This podcast is a creative performance based on El eterno femenino, by Rosario Castellanos, a play about a woman named Lupita that goes to the beauty salon to get her hair done before her wedding. She tries out a new hairdryer, which puts her into a dream state. This podcast episode covers the fictitious experience of a witness at the hair salon named Ramón Hernández, who recounts his experience witnessing Lupita murmur things to herself while dreaming.
Both Florinda by Maria Rosa Galvez, and El Eterno Femenino by Rosario Castellanos, are works of theater that focus greatly on the theme of female oppression. In this infographic, we compare this theme within the two works, and the relevance this theme still has today. While both works take place in a patriarchal society, and ultimately end with the unhappiness of their female protagonists, there are differences in the themes they portray. Florinda places focus on the oppression of women by her male counterparts, who abuse their powerful roles in society, and blame her for the crimes taken against her. El Eterno Femenino focuses more on internalized oppression, with stereotypical female roles, and pressures to be a perfect woman and perfect wife, oppress generations of women in society. These works were written more than 150 years apart, with the theme of the oppression of women still very prevalent. We even see this theme carried into the works of today, as women’s rights continue to be a problem in today’s society.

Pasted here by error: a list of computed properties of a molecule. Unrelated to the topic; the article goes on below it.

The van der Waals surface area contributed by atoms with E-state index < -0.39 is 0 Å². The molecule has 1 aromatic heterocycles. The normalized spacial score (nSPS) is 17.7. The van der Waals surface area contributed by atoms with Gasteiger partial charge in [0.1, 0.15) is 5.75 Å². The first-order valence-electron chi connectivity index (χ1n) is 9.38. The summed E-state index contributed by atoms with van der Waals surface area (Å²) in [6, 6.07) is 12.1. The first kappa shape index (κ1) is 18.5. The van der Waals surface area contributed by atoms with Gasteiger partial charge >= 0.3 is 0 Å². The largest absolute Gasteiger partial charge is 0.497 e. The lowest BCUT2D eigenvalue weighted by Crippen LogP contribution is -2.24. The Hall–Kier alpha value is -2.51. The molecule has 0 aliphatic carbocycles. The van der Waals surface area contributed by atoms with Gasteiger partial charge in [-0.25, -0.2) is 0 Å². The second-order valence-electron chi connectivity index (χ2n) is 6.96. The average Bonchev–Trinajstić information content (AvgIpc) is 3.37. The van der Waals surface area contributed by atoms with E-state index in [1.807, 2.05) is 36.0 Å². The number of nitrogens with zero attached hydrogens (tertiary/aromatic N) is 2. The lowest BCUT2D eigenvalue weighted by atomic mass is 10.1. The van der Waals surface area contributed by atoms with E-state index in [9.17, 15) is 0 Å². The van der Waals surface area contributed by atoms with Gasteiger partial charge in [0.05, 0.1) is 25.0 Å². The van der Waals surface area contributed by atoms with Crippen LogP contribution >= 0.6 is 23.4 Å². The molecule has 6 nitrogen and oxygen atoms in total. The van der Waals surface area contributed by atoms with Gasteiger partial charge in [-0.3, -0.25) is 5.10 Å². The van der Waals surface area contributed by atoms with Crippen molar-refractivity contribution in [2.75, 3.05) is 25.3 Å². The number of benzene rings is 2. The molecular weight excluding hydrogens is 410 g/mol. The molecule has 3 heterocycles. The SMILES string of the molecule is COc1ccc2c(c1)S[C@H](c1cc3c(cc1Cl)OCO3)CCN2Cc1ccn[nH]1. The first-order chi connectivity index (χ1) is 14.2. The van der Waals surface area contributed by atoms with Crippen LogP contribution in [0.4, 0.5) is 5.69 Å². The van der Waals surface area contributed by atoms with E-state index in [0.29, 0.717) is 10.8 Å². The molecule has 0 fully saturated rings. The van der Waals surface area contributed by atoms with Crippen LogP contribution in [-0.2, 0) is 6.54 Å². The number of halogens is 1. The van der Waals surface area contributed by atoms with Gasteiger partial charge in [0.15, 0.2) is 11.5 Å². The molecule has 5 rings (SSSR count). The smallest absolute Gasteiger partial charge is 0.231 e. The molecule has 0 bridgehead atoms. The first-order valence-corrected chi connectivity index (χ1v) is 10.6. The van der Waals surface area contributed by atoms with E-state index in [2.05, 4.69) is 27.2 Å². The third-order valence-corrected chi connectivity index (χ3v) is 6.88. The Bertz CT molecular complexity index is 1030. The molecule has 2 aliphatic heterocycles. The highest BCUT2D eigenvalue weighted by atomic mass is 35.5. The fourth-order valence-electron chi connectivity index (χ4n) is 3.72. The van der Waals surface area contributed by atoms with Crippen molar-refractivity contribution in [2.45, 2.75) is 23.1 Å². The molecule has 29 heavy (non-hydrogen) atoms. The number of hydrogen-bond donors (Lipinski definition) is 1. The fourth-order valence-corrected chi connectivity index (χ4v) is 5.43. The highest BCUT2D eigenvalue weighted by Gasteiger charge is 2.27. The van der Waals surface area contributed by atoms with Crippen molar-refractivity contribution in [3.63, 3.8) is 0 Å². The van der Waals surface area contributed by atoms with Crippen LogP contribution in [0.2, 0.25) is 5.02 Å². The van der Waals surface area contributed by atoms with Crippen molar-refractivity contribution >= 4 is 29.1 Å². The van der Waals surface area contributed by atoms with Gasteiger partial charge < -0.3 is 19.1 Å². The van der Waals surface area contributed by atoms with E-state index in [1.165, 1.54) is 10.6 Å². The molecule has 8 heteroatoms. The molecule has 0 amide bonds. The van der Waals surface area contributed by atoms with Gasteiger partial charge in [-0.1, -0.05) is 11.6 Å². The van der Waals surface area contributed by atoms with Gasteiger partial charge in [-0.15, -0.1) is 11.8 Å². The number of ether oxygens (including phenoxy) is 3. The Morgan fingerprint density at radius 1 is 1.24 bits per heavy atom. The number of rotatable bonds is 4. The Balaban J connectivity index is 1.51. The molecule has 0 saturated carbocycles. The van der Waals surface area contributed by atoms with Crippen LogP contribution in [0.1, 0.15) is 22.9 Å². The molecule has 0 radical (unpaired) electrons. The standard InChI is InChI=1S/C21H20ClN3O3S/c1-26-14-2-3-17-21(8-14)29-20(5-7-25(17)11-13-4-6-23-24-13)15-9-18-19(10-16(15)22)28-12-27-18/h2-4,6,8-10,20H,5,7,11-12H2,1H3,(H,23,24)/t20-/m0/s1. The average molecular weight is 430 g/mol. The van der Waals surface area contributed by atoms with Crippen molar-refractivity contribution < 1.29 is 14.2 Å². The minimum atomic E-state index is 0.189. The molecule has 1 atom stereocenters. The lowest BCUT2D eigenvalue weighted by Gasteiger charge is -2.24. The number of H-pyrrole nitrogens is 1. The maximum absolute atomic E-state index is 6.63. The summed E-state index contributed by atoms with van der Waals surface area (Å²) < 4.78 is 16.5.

There is universal recognition that the foreign policy making talent in the United States is woefully unrepresentative of America’s vibrant minority populations, and more is required to attract minorities to pursue public service careers representing the United States abroad and accurately reflect its diversity. However, little attention is paid towards the international response to America’s diversity as it relates to when people of color represent the United States as diplomats, foreign service officers and White House foreign policy officials, as well as in less official capacities as scholars and humanitarian workers. These concerns assume new relevance against the backdrop of the United States’ outsized cultural reach and the international popularity of American films that show “true American culture” and a global introspection about race in America. This presentation will examine the English Language foreign press coverage in 6 countries of the appointment of General Colin Powell, Dr. Condoleezza Rice and Dr. Susan Rice to senior WH and cabinet-level Foreign Policy positions of Secretary of State and National Security Advisor respectively from 2000 to 2013 during the Bush and Obama Administrations. Ultimately, the presentation will analyze and demonstrate the influence of gender and race in the coverage of these individuals to demonstrate the importance of diversity to offering a full understanding of the American experience.